We, the undersigned people’s organizations, social movements and concerned citizens of India, submit this Memorandum before you as the head of the Government to draw your attention towards the importance of pedestrian safety measures to be implemented urgently in our state where pedestrian injuries and deaths are alarmingly increasing. Roads in Kerala are fast becoming deathtraps for pedestrians and 35% of road fatalities involve pedestrians.
Our aim is to
- 1Arouse awareness among the public about their responsibilities as citizens to abide by the laws and utilize the facilities provided by the Government for their own safety. This include ensuring walking on foot paths, utilizing Zebra crossings, avoidance of Mobile phones while walking, helping disabled and the elderly
- 2Making alive the existing amenities and provide a safe zone for the pedestrians to walk or the cyclers to cycle. This include visibility ensured with street lights, marking made prominent on Zebra crossings and side paths, avoiding street vendors, proper closure of the canal slabs and pot holes, Ban on repeated digging by various departments due to lack of planning.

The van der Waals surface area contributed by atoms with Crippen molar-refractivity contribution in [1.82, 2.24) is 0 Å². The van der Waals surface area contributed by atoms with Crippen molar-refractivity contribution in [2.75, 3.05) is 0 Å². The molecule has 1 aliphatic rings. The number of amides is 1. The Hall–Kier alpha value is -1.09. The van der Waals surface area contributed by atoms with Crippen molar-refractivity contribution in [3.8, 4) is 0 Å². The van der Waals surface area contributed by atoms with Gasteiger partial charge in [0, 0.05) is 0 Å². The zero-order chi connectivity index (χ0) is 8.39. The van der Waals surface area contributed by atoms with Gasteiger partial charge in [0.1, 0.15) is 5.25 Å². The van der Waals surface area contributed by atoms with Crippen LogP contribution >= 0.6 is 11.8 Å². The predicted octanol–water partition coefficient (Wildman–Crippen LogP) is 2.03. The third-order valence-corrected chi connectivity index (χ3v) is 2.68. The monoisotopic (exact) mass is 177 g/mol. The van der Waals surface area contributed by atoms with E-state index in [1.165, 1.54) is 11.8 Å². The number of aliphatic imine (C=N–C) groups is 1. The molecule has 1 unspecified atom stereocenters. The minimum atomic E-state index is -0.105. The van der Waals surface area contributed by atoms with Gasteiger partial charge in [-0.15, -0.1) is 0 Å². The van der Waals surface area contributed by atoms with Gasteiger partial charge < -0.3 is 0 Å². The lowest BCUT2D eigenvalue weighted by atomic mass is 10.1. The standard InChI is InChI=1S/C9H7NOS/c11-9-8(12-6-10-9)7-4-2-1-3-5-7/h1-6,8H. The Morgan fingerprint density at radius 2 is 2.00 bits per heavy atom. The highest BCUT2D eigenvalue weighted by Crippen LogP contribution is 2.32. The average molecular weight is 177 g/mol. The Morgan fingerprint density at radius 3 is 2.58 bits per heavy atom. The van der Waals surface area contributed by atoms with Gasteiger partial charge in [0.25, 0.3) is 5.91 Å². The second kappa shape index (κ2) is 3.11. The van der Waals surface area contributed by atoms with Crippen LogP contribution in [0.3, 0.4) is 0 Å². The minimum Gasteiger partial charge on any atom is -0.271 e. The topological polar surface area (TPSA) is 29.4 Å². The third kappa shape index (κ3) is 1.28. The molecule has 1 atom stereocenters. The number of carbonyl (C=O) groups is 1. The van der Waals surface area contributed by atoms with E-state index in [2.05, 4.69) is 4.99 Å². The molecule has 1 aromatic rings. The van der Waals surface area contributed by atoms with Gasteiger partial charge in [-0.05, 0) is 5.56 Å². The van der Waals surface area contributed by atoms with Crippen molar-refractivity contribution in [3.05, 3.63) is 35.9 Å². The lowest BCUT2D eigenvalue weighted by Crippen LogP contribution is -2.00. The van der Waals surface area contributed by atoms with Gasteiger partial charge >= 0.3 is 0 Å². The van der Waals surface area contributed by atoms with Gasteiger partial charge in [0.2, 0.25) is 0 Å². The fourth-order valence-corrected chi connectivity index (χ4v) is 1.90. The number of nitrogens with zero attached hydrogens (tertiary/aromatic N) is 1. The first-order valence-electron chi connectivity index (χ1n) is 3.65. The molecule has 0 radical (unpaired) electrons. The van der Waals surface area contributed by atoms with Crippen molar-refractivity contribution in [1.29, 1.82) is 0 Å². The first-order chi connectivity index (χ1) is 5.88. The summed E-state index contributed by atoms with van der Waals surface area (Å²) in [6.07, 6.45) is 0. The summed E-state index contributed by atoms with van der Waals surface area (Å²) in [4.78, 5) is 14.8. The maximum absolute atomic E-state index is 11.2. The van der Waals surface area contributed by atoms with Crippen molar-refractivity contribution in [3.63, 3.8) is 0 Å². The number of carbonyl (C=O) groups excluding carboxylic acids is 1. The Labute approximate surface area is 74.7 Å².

- 3To implement certain model projects done by various states in India as well as developed countries which have been successfully carrying out pedestrian safety programs. This include Bengalure Tender sure – a 21.8sqkm core area in Bangalore have been redesigned to cater to pedestrians and cyclist, Chennai claims to provide 40% of roads safe walkways and cycle tracks by the end of 2018, The pelican islands or refugee island which are 3mt wide and 1 foot tall areas built in the middle of cross roads for pedestrians, promoting car free streets as in Delhi, Mumbai, Thane and Pune.